Lastly, I want to encourage everyone. I believe the risen Christ would want us to see this as a time for us to renew our confidence in him and his love for us, his Church. As Catholic Christians, we know the Church is not merely a human organization, but a creation of the Holy Spirit—our Mother and the Bride of Christ. She is a loving mother who opens her arms to all sinners, and often those who belong to her wound her and mar her appearance. But, we cannot speak of Him without her, and as the great theologian, Henri de Lubac, once said, “for what would we know of Him without her?” The Church made up of frail, weak and sinful people, is also the Church we confess to be, “One, Holy, Catholic, and Apostolic” every Sunday. It is the Church not only of earth, but also of heaven, the communion of saints.

We are called to live through this important chapter of our Church’s long history. It is a critical moment, and critical moments call for saints. Perhaps we can all strive to respond with that in mind, realizing that every one of us can do something to make this better somehow. I thought of the encouraging verses from the Letter to the Hebrews above as a good place to start, and will end by repeating them again: “Let us hold fast the confession of our hope without wavering, for He who promised is faithful; and let us consider how to stir up one another to love and good works, not neglecting to meet together … but encouraging one another, and all the more as you see the Day drawing near.”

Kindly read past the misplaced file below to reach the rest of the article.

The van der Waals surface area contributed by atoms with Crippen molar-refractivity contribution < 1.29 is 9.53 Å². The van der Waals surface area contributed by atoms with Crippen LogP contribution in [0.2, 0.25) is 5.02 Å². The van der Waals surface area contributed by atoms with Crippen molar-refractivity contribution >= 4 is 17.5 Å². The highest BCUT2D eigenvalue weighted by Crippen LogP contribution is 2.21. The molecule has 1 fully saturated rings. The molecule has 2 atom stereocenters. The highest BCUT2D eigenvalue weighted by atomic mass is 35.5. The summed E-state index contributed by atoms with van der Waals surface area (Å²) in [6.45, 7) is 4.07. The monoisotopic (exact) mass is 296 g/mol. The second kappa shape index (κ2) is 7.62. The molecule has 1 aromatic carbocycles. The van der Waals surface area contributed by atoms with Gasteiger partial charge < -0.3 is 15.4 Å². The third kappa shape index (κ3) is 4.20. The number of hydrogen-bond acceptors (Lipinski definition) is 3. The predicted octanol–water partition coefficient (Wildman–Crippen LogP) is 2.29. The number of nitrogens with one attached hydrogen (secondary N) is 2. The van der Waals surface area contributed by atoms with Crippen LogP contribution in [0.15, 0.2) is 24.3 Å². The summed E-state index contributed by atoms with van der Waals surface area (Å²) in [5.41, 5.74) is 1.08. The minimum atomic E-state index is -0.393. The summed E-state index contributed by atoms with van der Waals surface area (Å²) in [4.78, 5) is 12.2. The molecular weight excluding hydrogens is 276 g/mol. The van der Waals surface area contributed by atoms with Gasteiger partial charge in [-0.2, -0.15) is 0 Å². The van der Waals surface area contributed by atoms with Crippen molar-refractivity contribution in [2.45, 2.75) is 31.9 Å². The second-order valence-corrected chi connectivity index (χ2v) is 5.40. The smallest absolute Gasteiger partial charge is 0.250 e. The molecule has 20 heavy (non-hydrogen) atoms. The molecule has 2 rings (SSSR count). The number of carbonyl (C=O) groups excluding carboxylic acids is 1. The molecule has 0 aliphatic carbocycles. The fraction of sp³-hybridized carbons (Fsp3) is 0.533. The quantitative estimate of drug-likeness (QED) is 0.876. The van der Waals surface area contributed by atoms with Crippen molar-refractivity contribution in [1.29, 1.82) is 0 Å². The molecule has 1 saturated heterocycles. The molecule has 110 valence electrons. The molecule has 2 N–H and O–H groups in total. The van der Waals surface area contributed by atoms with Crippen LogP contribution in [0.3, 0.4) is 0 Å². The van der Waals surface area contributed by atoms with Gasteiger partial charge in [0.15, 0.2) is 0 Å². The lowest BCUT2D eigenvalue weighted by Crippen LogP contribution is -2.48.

1. September 21, 2018 at 8:54 am #

    Hi Bishop Johnston,, This is another of one of your excellent articles on the current crisis in the Church. I agree with you that an investigation must be done to figure out what happened that allowed McCarrick to inflict so much harm to individuals and on the Church. But what happens now that the Pope sent the US Bishops home without anything except we’ll discuss protecting minors at a February meeting. Nothing about rampant clerical acceptance of homosexuality and it’s heretical view of the rejection of Church doctrine and the abuse of young men. etc.

    So now what are the US Bishops to to do? Twiddle their thumbs and wait for the February meeting that will ignore the real factors. The Pope doesn’t even want to discuss the issues. I’m praying for you and the other bishops to resolve this – you certainly are in a tough spot.

    Here is an article by David Carlin in The Catholic Thing that points out the critical nature of the current crisis:


    Below in a pertinent quote:

    I was born too late for the Crucifixion; and for the persecutions of Nero and Diocletian; and for the Muslim conquest of Christian Syria, Egypt, North Africa, and Spain; and for the rupture between the Latin and Greek halves of the Church; and for the fall of Constantinople; and for the Protestant Reformation; and for the French Revolution.

    But – lucky me! – I was born in time to see the leaders of the Church, our priests and bishops and cardinals (and perhaps even our pope – I’m reserving judgment on that), wreck the Church by an extraordinary combination of stupidity and immorality.

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October 19, 2020
The Diocese of Kansas City ~ St. Joseph